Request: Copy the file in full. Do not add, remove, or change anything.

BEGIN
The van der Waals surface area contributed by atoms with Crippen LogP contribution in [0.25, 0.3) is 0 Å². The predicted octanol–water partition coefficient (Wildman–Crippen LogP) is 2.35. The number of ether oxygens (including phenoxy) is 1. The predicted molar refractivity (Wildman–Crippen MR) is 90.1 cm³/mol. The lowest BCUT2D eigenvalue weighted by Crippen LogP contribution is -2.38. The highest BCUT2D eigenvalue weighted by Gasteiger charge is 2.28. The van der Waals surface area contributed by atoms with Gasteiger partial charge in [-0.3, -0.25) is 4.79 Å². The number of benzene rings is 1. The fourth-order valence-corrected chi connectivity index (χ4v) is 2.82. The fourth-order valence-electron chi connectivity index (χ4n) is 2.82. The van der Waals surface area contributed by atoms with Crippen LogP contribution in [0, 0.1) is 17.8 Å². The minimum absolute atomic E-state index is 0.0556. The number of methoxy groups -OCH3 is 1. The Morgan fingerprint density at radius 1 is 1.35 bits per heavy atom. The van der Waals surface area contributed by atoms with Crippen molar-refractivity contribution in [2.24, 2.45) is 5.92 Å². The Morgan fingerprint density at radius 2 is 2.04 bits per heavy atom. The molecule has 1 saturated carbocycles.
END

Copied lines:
The van der Waals surface area contributed by atoms with Crippen LogP contribution in [0.25, 0.3) is 0 Å². The predicted octanol–water partition coefficient (Wildman–Crippen LogP) is 2.35. The number of ether oxygens (including phenoxy) is 1. The predicted molar refractivity (Wildman–Crippen MR) is 90.1 cm³/mol. The lowest BCUT2D eigenvalue weighted by Crippen LogP contribution is -2.38. The highest BCUT2D eigenvalue weighted by Gasteiger charge is 2.28. The van der Waals surface area contributed by atoms with Gasteiger partial charge in [-0.3, -0.25) is 4.79 Å². The number of benzene rings is 1. The fourth-order valence-corrected chi connectivity index (χ4v) is 2.82. The fourth-order valence-electron chi connectivity index (χ4n) is 2.82. The van der Waals surface area contributed by atoms with Crippen LogP contribution in [0, 0.1) is 17.8 Å². The minimum absolute atomic E-state index is 0.0556. The number of methoxy groups -OCH3 is 1. The Morgan fingerprint density at radius 1 is 1.35 bits per heavy atom. The van der Waals surface area contributed by atoms with Crippen molar-refractivity contribution in [2.24, 2.45) is 5.92 Å². The Morgan fingerprint density at radius 2 is 2.04 bits per heavy atom. The molecule has 1 saturated carbocycles.